UK spying agency targets Belgian telecoms workers
Iran Press TV
Mon Nov 11, 2013 11:24AM GMT
A report shows the British spying agency, the Government Communications Headquarters (GCHQ), has targeted employees of a Belgian mobile communications company to gain access to their company networks.
On Monday, German weekly Der Spiegel reported that the GCHQ targeted employees at Belgium's state-owned telecoms firm Belgacom as well as billing companies; Comfone and Mach, which have key roles in international communications networks.
The report was based on leaked documents by US intelligence whistleblower Edward Snowden.
According to the report, the British spying agency found out which Belgacom employees used the networking site LinkedIn.
The agency then created copies of LinkedIn pages, which were identical from the originals but secretly infected the user's computer with malware.
The malware, which was installed by a process known as 'Quantam Insert', allowed the GCHQ access to the company's internal networks and to its subsidiary BICS.
By infiltrating the telecommunications companies, the British spying agency was able to gather detailed information about individuals of interest.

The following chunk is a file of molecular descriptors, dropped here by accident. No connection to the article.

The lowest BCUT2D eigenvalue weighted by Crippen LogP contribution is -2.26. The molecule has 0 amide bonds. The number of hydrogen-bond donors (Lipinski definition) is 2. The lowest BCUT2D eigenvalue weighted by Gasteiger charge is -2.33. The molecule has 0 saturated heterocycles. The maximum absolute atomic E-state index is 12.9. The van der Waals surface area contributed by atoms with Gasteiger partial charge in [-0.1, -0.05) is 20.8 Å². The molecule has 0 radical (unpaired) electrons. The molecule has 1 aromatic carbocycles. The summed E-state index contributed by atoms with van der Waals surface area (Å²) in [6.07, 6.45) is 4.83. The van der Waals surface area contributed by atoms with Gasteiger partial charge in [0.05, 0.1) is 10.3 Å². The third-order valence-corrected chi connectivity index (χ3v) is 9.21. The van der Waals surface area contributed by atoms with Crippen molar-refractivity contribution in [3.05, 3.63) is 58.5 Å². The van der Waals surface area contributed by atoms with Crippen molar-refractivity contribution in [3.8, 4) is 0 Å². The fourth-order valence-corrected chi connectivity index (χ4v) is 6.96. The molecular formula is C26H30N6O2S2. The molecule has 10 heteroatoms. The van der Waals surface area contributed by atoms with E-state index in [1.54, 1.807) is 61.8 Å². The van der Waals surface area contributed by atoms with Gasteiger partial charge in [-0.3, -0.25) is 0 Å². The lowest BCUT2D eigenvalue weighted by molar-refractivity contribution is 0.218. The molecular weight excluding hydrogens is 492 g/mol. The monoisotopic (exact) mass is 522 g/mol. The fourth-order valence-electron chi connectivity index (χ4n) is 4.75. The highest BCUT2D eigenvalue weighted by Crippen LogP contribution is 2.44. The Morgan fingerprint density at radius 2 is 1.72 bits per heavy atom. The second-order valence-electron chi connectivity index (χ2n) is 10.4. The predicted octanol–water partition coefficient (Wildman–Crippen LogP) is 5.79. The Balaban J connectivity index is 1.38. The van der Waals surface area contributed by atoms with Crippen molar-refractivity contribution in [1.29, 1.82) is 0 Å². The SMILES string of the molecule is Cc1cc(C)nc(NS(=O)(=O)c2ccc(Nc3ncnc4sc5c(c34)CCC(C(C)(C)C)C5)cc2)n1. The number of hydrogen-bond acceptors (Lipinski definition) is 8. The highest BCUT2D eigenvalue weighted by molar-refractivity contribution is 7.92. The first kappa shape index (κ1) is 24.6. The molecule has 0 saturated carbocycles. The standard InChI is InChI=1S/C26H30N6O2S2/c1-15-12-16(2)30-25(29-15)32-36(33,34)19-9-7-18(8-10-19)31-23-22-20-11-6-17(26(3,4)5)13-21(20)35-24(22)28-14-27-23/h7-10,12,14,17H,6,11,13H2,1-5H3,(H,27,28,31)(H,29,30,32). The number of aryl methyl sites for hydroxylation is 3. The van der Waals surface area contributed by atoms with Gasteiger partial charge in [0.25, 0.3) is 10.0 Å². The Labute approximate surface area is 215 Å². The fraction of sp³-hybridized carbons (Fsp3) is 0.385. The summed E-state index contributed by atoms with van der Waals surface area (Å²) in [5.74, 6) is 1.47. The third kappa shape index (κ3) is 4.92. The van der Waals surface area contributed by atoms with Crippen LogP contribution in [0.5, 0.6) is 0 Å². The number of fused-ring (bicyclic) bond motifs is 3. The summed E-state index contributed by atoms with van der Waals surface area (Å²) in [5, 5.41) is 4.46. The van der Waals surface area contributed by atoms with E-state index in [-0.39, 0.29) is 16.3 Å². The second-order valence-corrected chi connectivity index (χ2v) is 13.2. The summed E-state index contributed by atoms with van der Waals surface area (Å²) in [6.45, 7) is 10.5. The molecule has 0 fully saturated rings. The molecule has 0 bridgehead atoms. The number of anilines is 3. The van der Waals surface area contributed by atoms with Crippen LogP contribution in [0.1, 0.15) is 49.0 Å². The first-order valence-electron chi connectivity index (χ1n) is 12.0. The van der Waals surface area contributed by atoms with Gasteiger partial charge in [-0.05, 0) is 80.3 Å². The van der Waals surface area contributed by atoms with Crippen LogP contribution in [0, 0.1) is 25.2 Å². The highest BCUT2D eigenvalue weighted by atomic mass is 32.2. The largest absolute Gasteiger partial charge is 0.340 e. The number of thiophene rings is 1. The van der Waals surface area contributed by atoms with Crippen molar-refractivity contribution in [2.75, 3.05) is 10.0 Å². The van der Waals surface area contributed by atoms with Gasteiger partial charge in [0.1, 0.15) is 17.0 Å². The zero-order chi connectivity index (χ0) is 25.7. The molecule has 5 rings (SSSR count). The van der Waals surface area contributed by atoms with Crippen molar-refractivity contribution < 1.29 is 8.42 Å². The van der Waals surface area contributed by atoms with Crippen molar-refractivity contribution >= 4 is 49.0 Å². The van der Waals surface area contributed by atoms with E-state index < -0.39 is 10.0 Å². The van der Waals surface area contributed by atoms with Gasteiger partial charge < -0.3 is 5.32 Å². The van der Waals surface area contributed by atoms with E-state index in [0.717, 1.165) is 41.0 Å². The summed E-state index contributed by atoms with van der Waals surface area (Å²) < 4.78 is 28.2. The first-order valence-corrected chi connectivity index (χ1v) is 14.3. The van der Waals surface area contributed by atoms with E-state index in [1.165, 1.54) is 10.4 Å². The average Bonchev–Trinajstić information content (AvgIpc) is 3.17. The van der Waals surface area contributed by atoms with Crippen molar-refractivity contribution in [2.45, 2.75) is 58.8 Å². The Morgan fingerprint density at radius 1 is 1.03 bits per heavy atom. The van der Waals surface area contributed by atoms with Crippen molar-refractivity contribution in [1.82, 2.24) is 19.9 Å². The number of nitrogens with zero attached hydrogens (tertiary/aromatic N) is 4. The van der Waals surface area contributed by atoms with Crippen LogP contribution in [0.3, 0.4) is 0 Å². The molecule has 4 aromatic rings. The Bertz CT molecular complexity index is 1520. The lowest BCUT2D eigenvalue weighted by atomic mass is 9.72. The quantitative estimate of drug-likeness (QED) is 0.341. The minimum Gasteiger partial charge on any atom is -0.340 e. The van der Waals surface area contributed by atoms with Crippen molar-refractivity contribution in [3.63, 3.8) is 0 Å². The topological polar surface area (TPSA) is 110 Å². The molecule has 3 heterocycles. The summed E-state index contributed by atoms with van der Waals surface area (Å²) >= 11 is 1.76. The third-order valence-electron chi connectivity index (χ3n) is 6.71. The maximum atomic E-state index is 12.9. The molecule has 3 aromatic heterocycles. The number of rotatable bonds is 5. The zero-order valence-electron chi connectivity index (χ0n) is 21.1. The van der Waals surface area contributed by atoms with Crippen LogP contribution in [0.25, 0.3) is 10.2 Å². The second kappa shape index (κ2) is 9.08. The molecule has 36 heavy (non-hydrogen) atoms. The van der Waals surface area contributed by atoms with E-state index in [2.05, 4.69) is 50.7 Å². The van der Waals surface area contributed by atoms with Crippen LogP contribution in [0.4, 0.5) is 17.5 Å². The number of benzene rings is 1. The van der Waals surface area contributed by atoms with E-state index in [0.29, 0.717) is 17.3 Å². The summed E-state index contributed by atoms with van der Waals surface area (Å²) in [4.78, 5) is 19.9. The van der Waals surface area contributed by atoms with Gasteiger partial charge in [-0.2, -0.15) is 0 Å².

The new revelations come only one week after Germany summoned the British ambassador to Berlin after reports emerged that the GCHQ had spied expensively on the country.
On November 4, a report by London-based The Independent newspaper, citing Snowden leaks, showed that Britain hasdset up a "spy nest" in the German capital.
The leaked documents revealed that the spy base had been used to intercept Germany's parliament and Angela Merkel's offices in the Chancellery, using hi-tech equipment placed on the roof of the embassy building.
Earlier reports by The Guardian had disclosed joint spying practices of theGCHQ and its American counterpart, the National Security Agency (NSA).
According to the reports, the GCHQ has secretly accessed millions of phone calls and electronic communications, using the NSA's Tempora program to circumvent UK law.
In June, Snowden leaked two top secret US government spying programs, which revealed that the NSA and the Federal Bureau of Investigation (FBI) had been eavesdropping on millions of American and European phone records and the Internet data from major Internet companies such as Facebook, Yahoo, Google, Apple, and Microsoft.
The NSA scandal took even broader dimensions when Snowden revealed information about the organization's espionage activities targeting friendly countries.
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